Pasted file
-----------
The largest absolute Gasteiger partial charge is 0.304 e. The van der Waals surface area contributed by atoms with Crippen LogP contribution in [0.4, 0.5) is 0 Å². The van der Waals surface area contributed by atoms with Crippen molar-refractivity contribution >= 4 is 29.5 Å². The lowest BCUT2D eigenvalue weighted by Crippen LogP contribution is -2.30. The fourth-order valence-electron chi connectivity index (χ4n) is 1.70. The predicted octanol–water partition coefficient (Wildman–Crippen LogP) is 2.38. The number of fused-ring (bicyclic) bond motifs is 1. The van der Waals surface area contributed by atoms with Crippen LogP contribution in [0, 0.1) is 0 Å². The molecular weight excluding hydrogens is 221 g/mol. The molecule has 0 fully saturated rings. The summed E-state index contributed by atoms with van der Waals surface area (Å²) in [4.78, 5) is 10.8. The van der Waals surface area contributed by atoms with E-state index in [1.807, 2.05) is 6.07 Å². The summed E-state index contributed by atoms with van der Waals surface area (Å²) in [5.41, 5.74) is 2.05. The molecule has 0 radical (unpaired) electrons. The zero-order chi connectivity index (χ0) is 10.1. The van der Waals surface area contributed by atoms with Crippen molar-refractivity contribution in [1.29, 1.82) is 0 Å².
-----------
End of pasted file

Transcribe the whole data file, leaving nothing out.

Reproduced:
The largest absolute Gasteiger partial charge is 0.304 e. The van der Waals surface area contributed by atoms with Crippen LogP contribution in [0.4, 0.5) is 0 Å². The van der Waals surface area contributed by atoms with Crippen molar-refractivity contribution >= 4 is 29.5 Å². The lowest BCUT2D eigenvalue weighted by Crippen LogP contribution is -2.30. The fourth-order valence-electron chi connectivity index (χ4n) is 1.70. The predicted octanol–water partition coefficient (Wildman–Crippen LogP) is 2.38. The number of fused-ring (bicyclic) bond motifs is 1. The van der Waals surface area contributed by atoms with Crippen LogP contribution in [0, 0.1) is 0 Å². The molecular weight excluding hydrogens is 221 g/mol. The molecule has 0 fully saturated rings. The summed E-state index contributed by atoms with van der Waals surface area (Å²) in [4.78, 5) is 10.8. The van der Waals surface area contributed by atoms with E-state index in [1.807, 2.05) is 6.07 Å². The summed E-state index contributed by atoms with van der Waals surface area (Å²) in [5.41, 5.74) is 2.05. The molecule has 0 radical (unpaired) electrons. The zero-order chi connectivity index (χ0) is 10.1. The van der Waals surface area contributed by atoms with Crippen molar-refractivity contribution in [1.29, 1.82) is 0 Å².